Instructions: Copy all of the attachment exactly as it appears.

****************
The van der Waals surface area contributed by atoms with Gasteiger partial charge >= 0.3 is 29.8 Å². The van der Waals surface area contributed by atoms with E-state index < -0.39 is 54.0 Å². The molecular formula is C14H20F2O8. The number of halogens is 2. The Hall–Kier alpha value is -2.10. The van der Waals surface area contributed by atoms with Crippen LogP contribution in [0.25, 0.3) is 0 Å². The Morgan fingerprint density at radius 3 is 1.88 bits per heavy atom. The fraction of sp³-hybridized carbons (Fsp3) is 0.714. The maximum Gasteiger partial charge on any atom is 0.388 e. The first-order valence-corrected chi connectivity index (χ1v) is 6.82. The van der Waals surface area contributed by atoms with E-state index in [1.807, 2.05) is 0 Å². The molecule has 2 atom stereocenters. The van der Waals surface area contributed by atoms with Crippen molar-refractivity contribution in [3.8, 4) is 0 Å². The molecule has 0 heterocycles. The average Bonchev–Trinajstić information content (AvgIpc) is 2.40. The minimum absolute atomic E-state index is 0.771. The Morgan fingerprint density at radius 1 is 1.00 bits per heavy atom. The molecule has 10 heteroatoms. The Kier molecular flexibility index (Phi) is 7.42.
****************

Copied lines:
The van der Waals surface area contributed by atoms with Gasteiger partial charge >= 0.3 is 29.8 Å². The van der Waals surface area contributed by atoms with E-state index < -0.39 is 54.0 Å². The molecular formula is C14H20F2O8. The number of halogens is 2. The Hall–Kier alpha value is -2.10. The van der Waals surface area contributed by atoms with Crippen LogP contribution in [0.25, 0.3) is 0 Å². The Morgan fingerprint density at radius 3 is 1.88 bits per heavy atom. The fraction of sp³-hybridized carbons (Fsp3) is 0.714. The maximum Gasteiger partial charge on any atom is 0.388 e. The first-order valence-corrected chi connectivity index (χ1v) is 6.82. The van der Waals surface area contributed by atoms with E-state index in [1.807, 2.05) is 0 Å². The molecule has 2 atom stereocenters. The van der Waals surface area contributed by atoms with Crippen molar-refractivity contribution in [3.8, 4) is 0 Å². The molecule has 0 heterocycles. The average Bonchev–Trinajstić information content (AvgIpc) is 2.40. The minimum absolute atomic E-state index is 0.771. The Morgan fingerprint density at radius 1 is 1.00 bits per heavy atom. The molecule has 10 heteroatoms. The Kier molecular flexibility index (Phi) is 7.42.